Partnership Opportunities

Structure-Based Drug Development for Cryptosporidium and Other Parasites

Identifying and testing small molecule inhibitors of N-myristoyltransferase

Technology Overview

Bart StakerDr. Bart StakerCryptosporidium parasites infect humans and animals. Infection can cause severe diarrhea and be life-threatening to people with immunosuppression because of HIV infection, genetic disease, cancer treatment, or transplantation. Cryptosporidiosis is the leading waterborne illness in the United States. Outbreaks are linked to pools and waterparks, childcare facilities, and interactions with animals. Reported outbreaks are increasing 13% annually in the United States. Cryptosporidium cysts can be resistant to chlorine treatment and few effective treatment options are available for this eukaryotic pathogen.

Dr. Bart Staker leads a project to identify small molecule drugs to treat cryptosporidiosis. The main target is N-myristoyltransferase (NMT), an enzyme that attaches a fatty acid modification to proteins, including targets unique to cryptosporidium. NMT inhibitors have the potential to become a novel class of drugs against a range of pathogens. Dr. Staker collaborated on work that validated NMT as a drug target for other parasites including the pathogens that cause malaria.

Using structure-based drug design methods, Dr. Staker’s team identified candidate molecules with high-affinity binding to NMT. In addition to using established in vitro testing methods to validate the candidate compounds, the researchers are developing mouse model assays for in vivo analysis of their effects. Drugs against cryptosporidium would have broad clinical and veterinary applications.

Dr. Staker’s association with the Center for Global Infectious Disease Research, and in particular the Seattle Structural Genomics Center for Infectious Disease (SSGCID), provides access to facilities, equipment, and additional expertise for structure-based drug design. SSGCID is a statewide consortium of academic, government, and industry collaborators that is identifying drug targets for emerging and re-emerging infectious diseases. SSGCID researchers are skilled in methods including X-ray crystallography, cryoelectron microscopy and NMR spectroscopy. The center has determined the structures of 1220 proteins that are potential drug and vaccine targets and continues to solve about 100 structures annually. The group is also experienced in curation and management of data, including data on protein structure and in vitro expression.

Dr. Staker’s professional experience includes 15 years in industry, in preclinical drug discovery. He founded two successful biotech companies and continues to work in public-private partnerships, including collaborations with small startups, medium-sized companies, and global industry partners. He is interested in partnerships that use his expertise in protein biochemistry to design new compounds to treat cryptosporidiosis and other parasitic diseases.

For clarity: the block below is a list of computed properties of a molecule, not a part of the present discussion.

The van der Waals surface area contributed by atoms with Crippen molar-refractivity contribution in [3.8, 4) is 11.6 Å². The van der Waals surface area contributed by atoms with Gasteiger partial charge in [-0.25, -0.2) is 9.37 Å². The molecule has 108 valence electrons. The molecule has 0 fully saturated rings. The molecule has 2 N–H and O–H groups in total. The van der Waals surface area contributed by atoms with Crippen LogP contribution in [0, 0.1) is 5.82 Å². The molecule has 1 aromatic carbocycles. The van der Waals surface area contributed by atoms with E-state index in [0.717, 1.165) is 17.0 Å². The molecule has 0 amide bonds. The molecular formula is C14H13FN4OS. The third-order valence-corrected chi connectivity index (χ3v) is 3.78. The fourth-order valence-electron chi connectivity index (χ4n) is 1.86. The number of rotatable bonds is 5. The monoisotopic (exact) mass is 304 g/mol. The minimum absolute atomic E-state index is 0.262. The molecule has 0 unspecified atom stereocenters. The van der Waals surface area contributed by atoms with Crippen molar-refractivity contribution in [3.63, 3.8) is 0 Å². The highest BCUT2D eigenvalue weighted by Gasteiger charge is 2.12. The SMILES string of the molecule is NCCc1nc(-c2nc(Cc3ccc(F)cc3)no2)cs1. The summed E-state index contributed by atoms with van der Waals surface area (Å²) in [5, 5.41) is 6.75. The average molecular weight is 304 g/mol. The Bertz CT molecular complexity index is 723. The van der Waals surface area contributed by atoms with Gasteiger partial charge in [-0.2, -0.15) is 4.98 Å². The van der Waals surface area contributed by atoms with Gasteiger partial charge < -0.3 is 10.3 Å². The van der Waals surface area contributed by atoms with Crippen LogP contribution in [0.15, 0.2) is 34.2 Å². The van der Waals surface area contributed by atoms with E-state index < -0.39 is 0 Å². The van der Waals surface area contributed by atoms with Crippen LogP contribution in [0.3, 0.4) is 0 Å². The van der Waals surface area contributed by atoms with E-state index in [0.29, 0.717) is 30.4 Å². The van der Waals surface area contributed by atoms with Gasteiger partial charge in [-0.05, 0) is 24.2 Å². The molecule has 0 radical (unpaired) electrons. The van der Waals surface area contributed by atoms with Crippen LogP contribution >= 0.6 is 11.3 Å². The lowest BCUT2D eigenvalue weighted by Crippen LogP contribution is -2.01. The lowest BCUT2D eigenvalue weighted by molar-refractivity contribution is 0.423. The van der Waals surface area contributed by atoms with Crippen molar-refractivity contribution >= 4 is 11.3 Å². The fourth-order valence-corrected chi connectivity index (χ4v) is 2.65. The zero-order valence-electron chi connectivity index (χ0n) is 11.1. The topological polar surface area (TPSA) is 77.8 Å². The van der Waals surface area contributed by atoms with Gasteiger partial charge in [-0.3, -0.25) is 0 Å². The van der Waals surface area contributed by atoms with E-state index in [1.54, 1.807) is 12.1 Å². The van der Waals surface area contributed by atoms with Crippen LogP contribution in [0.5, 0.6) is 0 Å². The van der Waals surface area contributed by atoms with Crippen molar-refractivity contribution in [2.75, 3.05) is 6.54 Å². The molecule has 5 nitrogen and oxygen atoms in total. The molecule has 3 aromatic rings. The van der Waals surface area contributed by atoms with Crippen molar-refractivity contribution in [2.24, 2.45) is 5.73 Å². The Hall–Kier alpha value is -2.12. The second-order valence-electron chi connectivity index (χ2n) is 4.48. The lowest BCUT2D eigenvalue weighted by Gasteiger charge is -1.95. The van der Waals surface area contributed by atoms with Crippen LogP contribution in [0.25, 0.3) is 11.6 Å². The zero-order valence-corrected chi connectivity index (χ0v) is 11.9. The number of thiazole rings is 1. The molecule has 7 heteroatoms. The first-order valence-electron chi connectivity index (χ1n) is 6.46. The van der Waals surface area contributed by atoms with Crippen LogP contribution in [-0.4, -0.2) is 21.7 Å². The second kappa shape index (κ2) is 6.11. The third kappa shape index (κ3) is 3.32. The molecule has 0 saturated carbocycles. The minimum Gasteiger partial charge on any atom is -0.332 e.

Stage of Development

  • Pre-clinical in vitro and in vivo

Partnering Opportunities

  • Collaborative research opportunity
  • Sponsored research agreement
  • Consultation agreement
  • High throughput screening

Publications

  1. Harupa A, De Las Heras L, Colmenarejo G, Lyons-Abbott S, Reers A, Caballero Hernandez I,...Staker BL...Identification of Selective Inhibitors of Plasmodium N-Myristoyltransferase by High-Throughput Screening.  J Med Chem. 2020 Jan 23;63(2):591-600. doi: 10.1021/acs.jmedchem.9b01343. Epub 2020 Jan 8.
  2. Schlott AC, Mayclin S, Reers AR, Coburn-Flynn O, Bell AS,...Staker BL...Structure-guided identification of resistance breaking antimalarial N‑myristoyltransferase inhibitors. Cell Chem Biol. 2019;26(7):991-1000.e7. doi: 10.1016/j.chembiol.2019.03.015.
  3. Cuypers B, Domagalska MA, Meysman P, Muylder G, Vanaerschot M, Imamura H, Dumetz F, Verdonckt TW, Myler PJ, Ramasamy G, Laukens K, Dujardin JC. Multiplexed spliced-leader sequencing: A high-throughput, selective method for RNA-seq in trypanosomatids. Sci Rep. 2017;7(1):3725. doi: 10.1038/s41598-017-03987-0.
  4. Moen SO, Edwards TE, Dranow DM, Clifton MC, Sankaran B, Van Voorhis WC...Staker BL...Ligand co-crystallization of aminoacyl-tRNA synthetases from infectious disease organisms. Sci Rep. 2017;7(1):223. doi: 10.1038/s41598-017-00367-6.
  5. Buchko GW, Abendroth J, Clifton MC, Robinson H, Zhang Y, Hewitt SN, Staker BL...Structure of a CutA1 divalent-cation tolerance protein from Cryptosporidium parvum, the protozoal parasite responsible for cryptosporidiosis. Acta Crystallogr F Struct Biol Commun. 2015;71(Pt 5):522-30. doi: 10.1107/S2053230X14028210.
  6. Raymond A, Haffner T, Ng N, Lorimer D, Staker B, Stewart L. Gene design, cloning and protein-expression methods for high-value targets at the Seattle Structural Genomics Center for Infectious Disease. Acta Crystallogr Sect F Struct Biol Cryst Commun. 2011;67(Pt 9):992-7. doi: 10.1107/S1744309111026698.

Learn More

To learn more about partnering with Seattle Children’s Research Institute on this or other projects, please contact:

Dr. Elizabeth Aylward, Director 
Office of Science-Industry Partnerships 
Seattle Children’s Research Institute 
818 Stewart Street, Suite 603
Seattle, WA 98101
Email
206-884-1065